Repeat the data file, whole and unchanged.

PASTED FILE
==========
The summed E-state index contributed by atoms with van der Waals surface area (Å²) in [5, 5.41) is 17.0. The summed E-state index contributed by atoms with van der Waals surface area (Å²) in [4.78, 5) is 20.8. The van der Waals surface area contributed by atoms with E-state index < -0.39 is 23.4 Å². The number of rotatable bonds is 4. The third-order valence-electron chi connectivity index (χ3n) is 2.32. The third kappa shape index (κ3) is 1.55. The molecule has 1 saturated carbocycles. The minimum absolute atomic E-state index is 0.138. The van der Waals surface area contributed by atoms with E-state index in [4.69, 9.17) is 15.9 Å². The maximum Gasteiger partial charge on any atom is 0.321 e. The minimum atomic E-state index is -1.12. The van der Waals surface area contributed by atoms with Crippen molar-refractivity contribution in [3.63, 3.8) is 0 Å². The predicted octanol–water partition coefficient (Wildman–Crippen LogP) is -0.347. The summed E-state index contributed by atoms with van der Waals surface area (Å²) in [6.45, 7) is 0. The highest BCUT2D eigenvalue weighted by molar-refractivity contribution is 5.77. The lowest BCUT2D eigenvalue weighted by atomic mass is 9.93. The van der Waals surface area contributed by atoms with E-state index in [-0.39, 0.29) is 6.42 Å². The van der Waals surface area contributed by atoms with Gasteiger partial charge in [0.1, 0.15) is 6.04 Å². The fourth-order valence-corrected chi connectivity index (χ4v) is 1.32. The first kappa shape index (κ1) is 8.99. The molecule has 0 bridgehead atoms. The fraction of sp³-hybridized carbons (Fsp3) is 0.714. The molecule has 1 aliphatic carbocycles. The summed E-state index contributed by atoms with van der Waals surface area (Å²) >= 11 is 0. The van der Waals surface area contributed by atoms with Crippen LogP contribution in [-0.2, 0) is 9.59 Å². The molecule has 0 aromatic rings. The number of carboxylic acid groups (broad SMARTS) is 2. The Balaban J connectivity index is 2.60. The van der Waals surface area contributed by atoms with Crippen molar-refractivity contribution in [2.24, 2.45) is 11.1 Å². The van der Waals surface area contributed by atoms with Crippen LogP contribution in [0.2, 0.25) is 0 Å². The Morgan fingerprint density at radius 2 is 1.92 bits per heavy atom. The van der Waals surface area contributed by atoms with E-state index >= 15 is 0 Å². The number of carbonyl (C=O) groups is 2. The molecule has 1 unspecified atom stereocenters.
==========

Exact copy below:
The summed E-state index contributed by atoms with van der Waals surface area (Å²) in [5, 5.41) is 17.0. The summed E-state index contributed by atoms with van der Waals surface area (Å²) in [4.78, 5) is 20.8. The van der Waals surface area contributed by atoms with E-state index < -0.39 is 23.4 Å². The number of rotatable bonds is 4. The third-order valence-electron chi connectivity index (χ3n) is 2.32. The third kappa shape index (κ3) is 1.55. The molecule has 1 saturated carbocycles. The minimum absolute atomic E-state index is 0.138. The van der Waals surface area contributed by atoms with E-state index in [4.69, 9.17) is 15.9 Å². The maximum Gasteiger partial charge on any atom is 0.321 e. The minimum atomic E-state index is -1.12. The van der Waals surface area contributed by atoms with Crippen molar-refractivity contribution in [3.63, 3.8) is 0 Å². The predicted octanol–water partition coefficient (Wildman–Crippen LogP) is -0.347. The summed E-state index contributed by atoms with van der Waals surface area (Å²) in [6.45, 7) is 0. The highest BCUT2D eigenvalue weighted by molar-refractivity contribution is 5.77. The lowest BCUT2D eigenvalue weighted by atomic mass is 9.93. The van der Waals surface area contributed by atoms with E-state index in [-0.39, 0.29) is 6.42 Å². The van der Waals surface area contributed by atoms with Gasteiger partial charge in [0.1, 0.15) is 6.04 Å². The fourth-order valence-corrected chi connectivity index (χ4v) is 1.32. The first kappa shape index (κ1) is 8.99. The molecule has 0 bridgehead atoms. The fraction of sp³-hybridized carbons (Fsp3) is 0.714. The molecule has 1 aliphatic carbocycles. The summed E-state index contributed by atoms with van der Waals surface area (Å²) >= 11 is 0. The van der Waals surface area contributed by atoms with Crippen LogP contribution in [-0.2, 0) is 9.59 Å². The molecule has 0 aromatic rings. The number of carboxylic acid groups (broad SMARTS) is 2. The Balaban J connectivity index is 2.60. The van der Waals surface area contributed by atoms with Crippen molar-refractivity contribution in [2.24, 2.45) is 11.1 Å². The van der Waals surface area contributed by atoms with Crippen LogP contribution in [0.2, 0.25) is 0 Å². The Morgan fingerprint density at radius 2 is 1.92 bits per heavy atom. The van der Waals surface area contributed by atoms with E-state index >= 15 is 0 Å². The number of carbonyl (C=O) groups is 2. The molecule has 1 unspecified atom stereocenters.